In a recent Forbes article, food writer Shayna Harris discusses the difficulties of small producers of mezcal to navigate several rough circumstances that came down on them at once in the past year. “Between the pandemic, an unprecedented frost in Oaxaca, and an ongoing drought,” she writes, “incomes have dropped dramatically” for many mescaleras, to about half of where they were before. What makes this troubling is that mezcal sales continue to soar in the US.
Harris spoke with Yola Jimenez, founder of Yola Mezcal. Yola Mezcal is rare in that there are only a handful of women-owned mezcal brands in the U.S. “The problem that mezcal is having right now,” Jimenez explains, “is that there are brands growing exponentially and need supply. They were buying from lots of small producers and making a homogeneous flavor that they can bottle. A lot of larger companies were buying from smaller producers. During the pandemic they started their own distilleries and hiring workers, without buying from small producers.”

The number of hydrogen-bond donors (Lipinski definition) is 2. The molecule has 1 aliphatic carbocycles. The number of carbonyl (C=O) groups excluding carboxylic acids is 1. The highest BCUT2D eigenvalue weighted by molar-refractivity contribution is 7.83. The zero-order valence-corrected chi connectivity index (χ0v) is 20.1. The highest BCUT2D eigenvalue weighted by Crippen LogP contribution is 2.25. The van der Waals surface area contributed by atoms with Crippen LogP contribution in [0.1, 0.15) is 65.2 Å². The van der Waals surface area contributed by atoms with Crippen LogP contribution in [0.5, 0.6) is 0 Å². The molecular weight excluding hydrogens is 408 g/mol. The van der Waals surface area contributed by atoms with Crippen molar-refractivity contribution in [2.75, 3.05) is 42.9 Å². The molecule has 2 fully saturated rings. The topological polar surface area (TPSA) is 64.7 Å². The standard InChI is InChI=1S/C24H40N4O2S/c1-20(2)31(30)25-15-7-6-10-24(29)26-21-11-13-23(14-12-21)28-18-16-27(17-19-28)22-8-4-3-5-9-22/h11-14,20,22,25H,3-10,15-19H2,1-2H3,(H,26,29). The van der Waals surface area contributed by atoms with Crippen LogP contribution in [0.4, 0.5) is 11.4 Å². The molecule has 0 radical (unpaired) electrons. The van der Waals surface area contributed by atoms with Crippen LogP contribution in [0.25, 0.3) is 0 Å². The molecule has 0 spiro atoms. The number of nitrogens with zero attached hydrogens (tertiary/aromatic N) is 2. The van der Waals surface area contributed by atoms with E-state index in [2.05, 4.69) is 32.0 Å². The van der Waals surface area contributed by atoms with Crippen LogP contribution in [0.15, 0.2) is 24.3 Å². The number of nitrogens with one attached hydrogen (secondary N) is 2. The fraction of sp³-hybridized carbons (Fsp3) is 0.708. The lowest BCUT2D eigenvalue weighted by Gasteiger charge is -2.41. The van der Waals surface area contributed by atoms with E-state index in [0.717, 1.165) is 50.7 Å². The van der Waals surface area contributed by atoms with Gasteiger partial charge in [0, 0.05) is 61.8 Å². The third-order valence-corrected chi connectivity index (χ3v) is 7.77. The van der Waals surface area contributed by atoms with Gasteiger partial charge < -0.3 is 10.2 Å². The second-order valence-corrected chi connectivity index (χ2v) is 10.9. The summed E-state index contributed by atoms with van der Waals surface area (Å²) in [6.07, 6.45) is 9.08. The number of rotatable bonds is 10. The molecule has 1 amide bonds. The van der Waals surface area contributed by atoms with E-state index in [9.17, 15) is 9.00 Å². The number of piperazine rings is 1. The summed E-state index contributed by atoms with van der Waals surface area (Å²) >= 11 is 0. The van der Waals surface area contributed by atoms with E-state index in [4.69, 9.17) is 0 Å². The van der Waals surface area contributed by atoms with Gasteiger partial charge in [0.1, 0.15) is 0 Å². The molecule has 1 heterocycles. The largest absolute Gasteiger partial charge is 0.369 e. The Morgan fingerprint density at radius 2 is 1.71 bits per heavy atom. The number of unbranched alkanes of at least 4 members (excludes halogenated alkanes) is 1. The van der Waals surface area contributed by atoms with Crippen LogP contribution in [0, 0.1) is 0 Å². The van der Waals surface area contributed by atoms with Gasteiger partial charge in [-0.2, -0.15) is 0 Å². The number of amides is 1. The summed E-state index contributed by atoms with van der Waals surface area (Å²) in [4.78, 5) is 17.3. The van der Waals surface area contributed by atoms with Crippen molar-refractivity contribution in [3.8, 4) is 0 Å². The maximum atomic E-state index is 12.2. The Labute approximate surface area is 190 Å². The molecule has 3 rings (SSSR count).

Harris concludes that “the opportunity in mezcal is for Big Alcohol—and for celebrities like George Clooney— to recognize the opportunity to incorporate the artisan producers who created mezcal into the global supply chain in sustainable ways, rather than to exclude them.”